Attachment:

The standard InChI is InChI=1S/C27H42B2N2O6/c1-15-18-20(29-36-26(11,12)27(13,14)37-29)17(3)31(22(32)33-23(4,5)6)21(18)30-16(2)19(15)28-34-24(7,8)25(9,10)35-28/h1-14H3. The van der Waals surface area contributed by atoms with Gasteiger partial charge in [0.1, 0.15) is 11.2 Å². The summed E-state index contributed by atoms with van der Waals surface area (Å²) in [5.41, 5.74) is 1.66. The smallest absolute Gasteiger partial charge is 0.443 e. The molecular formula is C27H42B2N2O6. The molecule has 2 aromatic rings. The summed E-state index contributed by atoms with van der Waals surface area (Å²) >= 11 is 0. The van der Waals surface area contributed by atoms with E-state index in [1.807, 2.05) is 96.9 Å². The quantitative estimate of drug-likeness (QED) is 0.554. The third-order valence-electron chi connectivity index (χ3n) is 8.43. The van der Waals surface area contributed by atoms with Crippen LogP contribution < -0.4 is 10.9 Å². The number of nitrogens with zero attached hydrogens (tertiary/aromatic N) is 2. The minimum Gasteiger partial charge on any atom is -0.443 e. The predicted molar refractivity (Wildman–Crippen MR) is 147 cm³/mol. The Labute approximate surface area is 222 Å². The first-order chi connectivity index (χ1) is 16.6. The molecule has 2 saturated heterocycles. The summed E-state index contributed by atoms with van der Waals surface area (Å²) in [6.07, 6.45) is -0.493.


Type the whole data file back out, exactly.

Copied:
The standard InChI is InChI=1S/C27H42B2N2O6/c1-15-18-20(29-36-26(11,12)27(13,14)37-29)17(3)31(22(32)33-23(4,5)6)21(18)30-16(2)19(15)28-34-24(7,8)25(9,10)35-28/h1-14H3. The van der Waals surface area contributed by atoms with Gasteiger partial charge in [0.1, 0.15) is 11.2 Å². The summed E-state index contributed by atoms with van der Waals surface area (Å²) in [5.41, 5.74) is 1.66. The smallest absolute Gasteiger partial charge is 0.443 e. The molecular formula is C27H42B2N2O6. The molecule has 2 aromatic rings. The summed E-state index contributed by atoms with van der Waals surface area (Å²) >= 11 is 0. The van der Waals surface area contributed by atoms with E-state index in [1.807, 2.05) is 96.9 Å². The quantitative estimate of drug-likeness (QED) is 0.554. The third-order valence-electron chi connectivity index (χ3n) is 8.43. The van der Waals surface area contributed by atoms with Crippen LogP contribution < -0.4 is 10.9 Å². The number of nitrogens with zero attached hydrogens (tertiary/aromatic N) is 2. The minimum Gasteiger partial charge on any atom is -0.443 e. The predicted molar refractivity (Wildman–Crippen MR) is 147 cm³/mol. The Labute approximate surface area is 222 Å². The first-order chi connectivity index (χ1) is 16.6. The molecule has 2 saturated heterocycles. The summed E-state index contributed by atoms with van der Waals surface area (Å²) in [6.07, 6.45) is -0.493.